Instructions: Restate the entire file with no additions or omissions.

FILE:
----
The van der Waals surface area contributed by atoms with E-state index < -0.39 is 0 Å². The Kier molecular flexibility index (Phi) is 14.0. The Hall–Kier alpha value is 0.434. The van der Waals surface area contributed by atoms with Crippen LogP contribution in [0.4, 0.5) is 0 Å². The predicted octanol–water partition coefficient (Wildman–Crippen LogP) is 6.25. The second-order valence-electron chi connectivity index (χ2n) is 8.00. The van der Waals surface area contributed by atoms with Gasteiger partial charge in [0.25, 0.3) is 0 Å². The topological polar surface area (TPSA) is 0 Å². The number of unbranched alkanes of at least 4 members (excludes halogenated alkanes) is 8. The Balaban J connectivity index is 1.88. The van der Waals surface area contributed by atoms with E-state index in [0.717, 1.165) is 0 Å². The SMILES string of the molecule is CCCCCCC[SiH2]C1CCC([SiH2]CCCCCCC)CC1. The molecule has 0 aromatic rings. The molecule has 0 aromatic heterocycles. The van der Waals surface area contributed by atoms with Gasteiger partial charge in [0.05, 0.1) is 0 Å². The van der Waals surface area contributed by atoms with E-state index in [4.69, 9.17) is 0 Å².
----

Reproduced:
The van der Waals surface area contributed by atoms with E-state index < -0.39 is 0 Å². The Kier molecular flexibility index (Phi) is 14.0. The Hall–Kier alpha value is 0.434. The van der Waals surface area contributed by atoms with Crippen LogP contribution in [0.4, 0.5) is 0 Å². The predicted octanol–water partition coefficient (Wildman–Crippen LogP) is 6.25. The second-order valence-electron chi connectivity index (χ2n) is 8.00. The van der Waals surface area contributed by atoms with Gasteiger partial charge in [0.25, 0.3) is 0 Å². The topological polar surface area (TPSA) is 0 Å². The number of unbranched alkanes of at least 4 members (excludes halogenated alkanes) is 8. The Balaban J connectivity index is 1.88. The van der Waals surface area contributed by atoms with E-state index in [0.717, 1.165) is 0 Å². The SMILES string of the molecule is CCCCCCC[SiH2]C1CCC([SiH2]CCCCCCC)CC1. The molecule has 0 aromatic rings. The molecule has 0 aromatic heterocycles. The van der Waals surface area contributed by atoms with Gasteiger partial charge in [0.05, 0.1) is 0 Å². The van der Waals surface area contributed by atoms with E-state index in [4.69, 9.17) is 0 Å².